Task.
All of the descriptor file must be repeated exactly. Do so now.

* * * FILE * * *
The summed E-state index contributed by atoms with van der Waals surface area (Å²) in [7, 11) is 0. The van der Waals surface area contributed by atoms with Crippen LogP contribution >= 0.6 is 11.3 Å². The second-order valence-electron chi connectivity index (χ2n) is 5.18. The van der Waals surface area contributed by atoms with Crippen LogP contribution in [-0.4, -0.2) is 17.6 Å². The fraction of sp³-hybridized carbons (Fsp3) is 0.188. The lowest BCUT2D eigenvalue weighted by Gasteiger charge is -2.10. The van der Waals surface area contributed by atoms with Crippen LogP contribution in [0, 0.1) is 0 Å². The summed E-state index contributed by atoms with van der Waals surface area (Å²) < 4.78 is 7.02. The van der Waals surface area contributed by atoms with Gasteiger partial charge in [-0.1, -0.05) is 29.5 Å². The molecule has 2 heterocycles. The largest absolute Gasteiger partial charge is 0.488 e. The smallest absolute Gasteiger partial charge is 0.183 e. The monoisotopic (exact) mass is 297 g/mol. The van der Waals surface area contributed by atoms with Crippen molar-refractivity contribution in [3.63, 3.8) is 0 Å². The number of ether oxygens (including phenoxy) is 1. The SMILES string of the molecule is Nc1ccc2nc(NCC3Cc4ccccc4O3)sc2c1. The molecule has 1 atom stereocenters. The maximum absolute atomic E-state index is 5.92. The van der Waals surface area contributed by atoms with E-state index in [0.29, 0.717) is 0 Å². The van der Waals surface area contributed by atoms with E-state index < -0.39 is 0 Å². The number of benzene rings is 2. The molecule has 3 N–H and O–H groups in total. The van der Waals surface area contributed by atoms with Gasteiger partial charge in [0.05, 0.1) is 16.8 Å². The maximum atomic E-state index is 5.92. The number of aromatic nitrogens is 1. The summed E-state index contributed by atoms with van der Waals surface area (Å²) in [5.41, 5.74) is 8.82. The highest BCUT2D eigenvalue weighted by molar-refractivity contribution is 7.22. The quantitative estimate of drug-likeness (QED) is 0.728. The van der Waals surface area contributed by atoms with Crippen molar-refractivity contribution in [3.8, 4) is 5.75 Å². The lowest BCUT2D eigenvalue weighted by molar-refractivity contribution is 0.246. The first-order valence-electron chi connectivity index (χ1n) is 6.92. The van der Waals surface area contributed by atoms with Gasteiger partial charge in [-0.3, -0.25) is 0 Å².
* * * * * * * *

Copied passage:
The summed E-state index contributed by atoms with van der Waals surface area (Å²) in [7, 11) is 0. The van der Waals surface area contributed by atoms with Crippen LogP contribution >= 0.6 is 11.3 Å². The second-order valence-electron chi connectivity index (χ2n) is 5.18. The van der Waals surface area contributed by atoms with Crippen LogP contribution in [-0.4, -0.2) is 17.6 Å². The fraction of sp³-hybridized carbons (Fsp3) is 0.188. The lowest BCUT2D eigenvalue weighted by Gasteiger charge is -2.10. The van der Waals surface area contributed by atoms with Crippen LogP contribution in [0, 0.1) is 0 Å². The summed E-state index contributed by atoms with van der Waals surface area (Å²) < 4.78 is 7.02. The van der Waals surface area contributed by atoms with Gasteiger partial charge in [-0.1, -0.05) is 29.5 Å². The molecule has 2 heterocycles. The largest absolute Gasteiger partial charge is 0.488 e. The smallest absolute Gasteiger partial charge is 0.183 e. The monoisotopic (exact) mass is 297 g/mol. The van der Waals surface area contributed by atoms with Crippen molar-refractivity contribution in [3.63, 3.8) is 0 Å². The number of ether oxygens (including phenoxy) is 1. The SMILES string of the molecule is Nc1ccc2nc(NCC3Cc4ccccc4O3)sc2c1. The molecule has 1 atom stereocenters. The maximum absolute atomic E-state index is 5.92. The van der Waals surface area contributed by atoms with E-state index in [0.29, 0.717) is 0 Å². The van der Waals surface area contributed by atoms with E-state index < -0.39 is 0 Å². The number of benzene rings is 2. The molecule has 3 N–H and O–H groups in total. The van der Waals surface area contributed by atoms with Gasteiger partial charge in [0.05, 0.1) is 16.8 Å². The maximum atomic E-state index is 5.92. The number of aromatic nitrogens is 1. The summed E-state index contributed by atoms with van der Waals surface area (Å²) in [5.41, 5.74) is 8.82. The highest BCUT2D eigenvalue weighted by molar-refractivity contribution is 7.22. The quantitative estimate of drug-likeness (QED) is 0.728. The van der Waals surface area contributed by atoms with Crippen molar-refractivity contribution in [3.8, 4) is 5.75 Å². The lowest BCUT2D eigenvalue weighted by molar-refractivity contribution is 0.246. The first-order valence-electron chi connectivity index (χ1n) is 6.92. The van der Waals surface area contributed by atoms with Gasteiger partial charge in [-0.3, -0.25) is 0 Å².